AmericanFarm.com

VT’s new minor educating students about future life

By JANE W. GRAHAM
AFP Correspondent

BLACKSBURG, Va. (Dec. 16, 2014) — The director of a new minor in Virginia Tech’s College of Agriculture and Life Sciences said excitement about is growing as more people in and out of college learn about it.
The minor is Civic Agriculture and Food Systems and is an interdisciplinary course open to students from all of the university’s majors.
Susan Clark, CAFS director, said she got the inspiration for the new minor after taking with a group of students working with Heifer International in 2009.
Clark and 12 students spent a week at Heifer International’s Education Ranch in Perryville, Ark., doing ranch work that included repairing fences, bottle feeding goat kids, and weeding the herb garden.
They also learned the Heifer International ideology, particularly its value-based appreciate inquiry model for sustainable driving development.
“Driving home at the end of the week the students spent the 13-hour in the van asking questions summarized by, ‘Why can’t Virginia Tech have a program that would integrate ecological stewardship, economic viability, and social justice, incorporate working in the community and all of it lead to training students to work towards creating both a local and global sustainable future?’” according to a Virginia Tech description of the major.
“It is truly a response to our students,” Clark said.
The minor gives students opportunities for domestic and international learning, research and discovery and active engagement in and outside the classroom, Clark said.
“The CAFS minor embodies a commitment to developing and strengthening an economically, environmentally, and socially sustainable agriculture and food system,” she added.
Clark said that the minor is not something a student can earn in one semester.
The 18 credits are spread across several terms because of the nature of the studies, activities and interactions.
Courses include Introduction to Civic Agriculture, Ecological Agriculture: Theory and Practice; Concepts in Community Food systems; and Capstone: Civic Agriculture and Food Systems.
Following the trip to Heifers International, Clark began putting together the idea of a curriculum that crossed disciplines and provided experiential learning opportunities.
This led her to develop the request and receive a USDA Higher Education Challenge grant.
“During the 2009-10 academic year, a group of faculty, staff and students from CALS departments plus community partners collaborated to develop the interdisciplinary and experiential-based minor,” according to the history. “The minor guides students through an understanding of sustainable agriculture and food system philosophies and actions. It helps students incorporate the knowledge into personal and professional practice.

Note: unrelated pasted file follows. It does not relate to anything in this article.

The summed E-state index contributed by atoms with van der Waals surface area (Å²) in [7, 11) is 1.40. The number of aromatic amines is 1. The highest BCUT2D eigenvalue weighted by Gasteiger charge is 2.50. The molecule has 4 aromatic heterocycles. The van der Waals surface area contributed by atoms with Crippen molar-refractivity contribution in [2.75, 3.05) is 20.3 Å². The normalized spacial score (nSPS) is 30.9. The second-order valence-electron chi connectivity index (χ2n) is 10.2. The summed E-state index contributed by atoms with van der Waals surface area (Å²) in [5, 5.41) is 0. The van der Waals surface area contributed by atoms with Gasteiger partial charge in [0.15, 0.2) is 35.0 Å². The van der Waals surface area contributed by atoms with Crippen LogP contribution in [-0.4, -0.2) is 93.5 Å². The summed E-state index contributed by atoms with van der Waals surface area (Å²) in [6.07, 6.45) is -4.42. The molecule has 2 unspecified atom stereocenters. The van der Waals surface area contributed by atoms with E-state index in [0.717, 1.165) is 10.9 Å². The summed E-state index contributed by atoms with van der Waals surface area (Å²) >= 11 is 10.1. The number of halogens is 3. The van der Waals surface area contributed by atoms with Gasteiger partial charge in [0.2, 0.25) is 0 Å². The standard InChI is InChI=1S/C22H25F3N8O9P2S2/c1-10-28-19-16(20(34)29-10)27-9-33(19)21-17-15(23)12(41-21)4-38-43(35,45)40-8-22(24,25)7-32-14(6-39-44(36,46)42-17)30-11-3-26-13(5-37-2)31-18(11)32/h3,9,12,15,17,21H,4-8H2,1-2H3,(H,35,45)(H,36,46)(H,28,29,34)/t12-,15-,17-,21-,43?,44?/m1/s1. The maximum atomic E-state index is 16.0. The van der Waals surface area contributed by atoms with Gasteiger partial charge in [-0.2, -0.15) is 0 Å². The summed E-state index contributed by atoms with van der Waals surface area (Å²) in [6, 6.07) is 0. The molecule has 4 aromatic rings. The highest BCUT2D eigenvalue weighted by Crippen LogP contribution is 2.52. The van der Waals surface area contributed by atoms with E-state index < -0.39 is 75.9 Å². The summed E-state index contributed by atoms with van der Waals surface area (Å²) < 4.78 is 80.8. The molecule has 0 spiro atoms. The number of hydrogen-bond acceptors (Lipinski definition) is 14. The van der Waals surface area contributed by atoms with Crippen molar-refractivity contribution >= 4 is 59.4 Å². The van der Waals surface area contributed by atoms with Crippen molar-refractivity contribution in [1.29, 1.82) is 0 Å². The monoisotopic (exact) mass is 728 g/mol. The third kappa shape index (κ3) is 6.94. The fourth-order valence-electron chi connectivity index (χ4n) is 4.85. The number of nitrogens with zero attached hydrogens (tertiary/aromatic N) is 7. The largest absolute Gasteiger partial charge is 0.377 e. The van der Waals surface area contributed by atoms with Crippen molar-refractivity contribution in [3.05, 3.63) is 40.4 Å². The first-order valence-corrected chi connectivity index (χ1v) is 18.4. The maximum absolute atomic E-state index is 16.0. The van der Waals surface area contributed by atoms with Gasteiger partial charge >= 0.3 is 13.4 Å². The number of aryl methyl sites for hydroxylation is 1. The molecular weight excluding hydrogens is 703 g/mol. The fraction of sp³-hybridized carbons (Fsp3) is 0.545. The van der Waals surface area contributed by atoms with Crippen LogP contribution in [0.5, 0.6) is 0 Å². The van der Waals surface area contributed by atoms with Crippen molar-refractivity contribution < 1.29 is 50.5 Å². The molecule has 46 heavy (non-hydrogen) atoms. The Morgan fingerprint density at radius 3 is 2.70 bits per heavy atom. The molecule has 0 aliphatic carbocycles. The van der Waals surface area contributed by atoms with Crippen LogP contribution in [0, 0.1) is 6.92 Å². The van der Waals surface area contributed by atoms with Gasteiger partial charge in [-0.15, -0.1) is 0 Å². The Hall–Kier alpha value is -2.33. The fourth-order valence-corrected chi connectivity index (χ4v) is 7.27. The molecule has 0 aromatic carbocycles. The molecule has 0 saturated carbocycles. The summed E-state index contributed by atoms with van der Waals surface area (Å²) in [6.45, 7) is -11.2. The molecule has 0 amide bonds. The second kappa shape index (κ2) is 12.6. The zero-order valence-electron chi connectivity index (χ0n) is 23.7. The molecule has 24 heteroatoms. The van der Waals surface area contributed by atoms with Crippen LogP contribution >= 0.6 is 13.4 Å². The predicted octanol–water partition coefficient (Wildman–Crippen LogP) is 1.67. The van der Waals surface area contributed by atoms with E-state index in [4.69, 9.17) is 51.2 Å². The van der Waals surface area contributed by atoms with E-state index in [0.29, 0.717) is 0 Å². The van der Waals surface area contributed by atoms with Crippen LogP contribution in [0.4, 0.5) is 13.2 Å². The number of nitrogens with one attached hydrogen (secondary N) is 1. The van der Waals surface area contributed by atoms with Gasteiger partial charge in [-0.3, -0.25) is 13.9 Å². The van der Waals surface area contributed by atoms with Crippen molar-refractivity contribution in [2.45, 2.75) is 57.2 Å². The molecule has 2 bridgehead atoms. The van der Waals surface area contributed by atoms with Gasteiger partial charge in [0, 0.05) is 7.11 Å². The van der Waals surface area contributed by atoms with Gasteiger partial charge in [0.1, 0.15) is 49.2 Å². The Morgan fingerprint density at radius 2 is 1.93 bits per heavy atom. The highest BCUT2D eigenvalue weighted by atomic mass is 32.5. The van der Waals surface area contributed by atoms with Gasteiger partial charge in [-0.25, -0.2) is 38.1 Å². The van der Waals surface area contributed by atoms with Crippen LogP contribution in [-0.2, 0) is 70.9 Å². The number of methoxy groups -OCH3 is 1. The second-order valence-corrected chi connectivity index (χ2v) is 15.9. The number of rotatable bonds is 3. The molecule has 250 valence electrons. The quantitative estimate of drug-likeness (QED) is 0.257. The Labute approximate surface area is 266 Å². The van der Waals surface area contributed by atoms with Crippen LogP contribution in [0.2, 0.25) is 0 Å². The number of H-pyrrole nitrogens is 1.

“Within a few months of rigorous collaboration, a set of learning objectives and outcomes were developed for four core courses in the minor with an overarching emphasis on participation in the community tying it all together.”
Clark said that all the courses have field work where students learn hands-on skills.
By the time the students would reach the capstone course they have a good foundation both from study and interactions with their community partners to create a community based project.
“They are our new generation,” Clark said. “They are affecting change around food systems…. The minor is getting them their jobs.
She said all the students who have graduated with the minor have jobs in civic agriculture.
“Through my participation in the civic agriculture and food systems minor and my experience with my community partner I have taken the things I learned working with my community partner and successfully applied them to real world experience,” Catiln Miller, a 2012 graduate with a major in Crops, Soils and Environmental Sciences, said. “Personal growth and professional development is an integral part of the CAFS minor and being involved with the CAFS minor gave me the gift of direction and confidence to secure a job as a Community Food Systems Extension Agent.”
Jenny Schwanke, coordinator for the Hale-Y Community Garden in Blacksburg, Va., said taking the minor “provides a richness of understanding that begins to elevate my understanding of the work at the Hale YMCA garden from a singular community action project to a vital part of a global movement to improve the social, environmental and ecological well-being of the planet.
“The creation of that connection is empowering. Bringing CAFS students together with community garden members through shared labor, food, and conversation”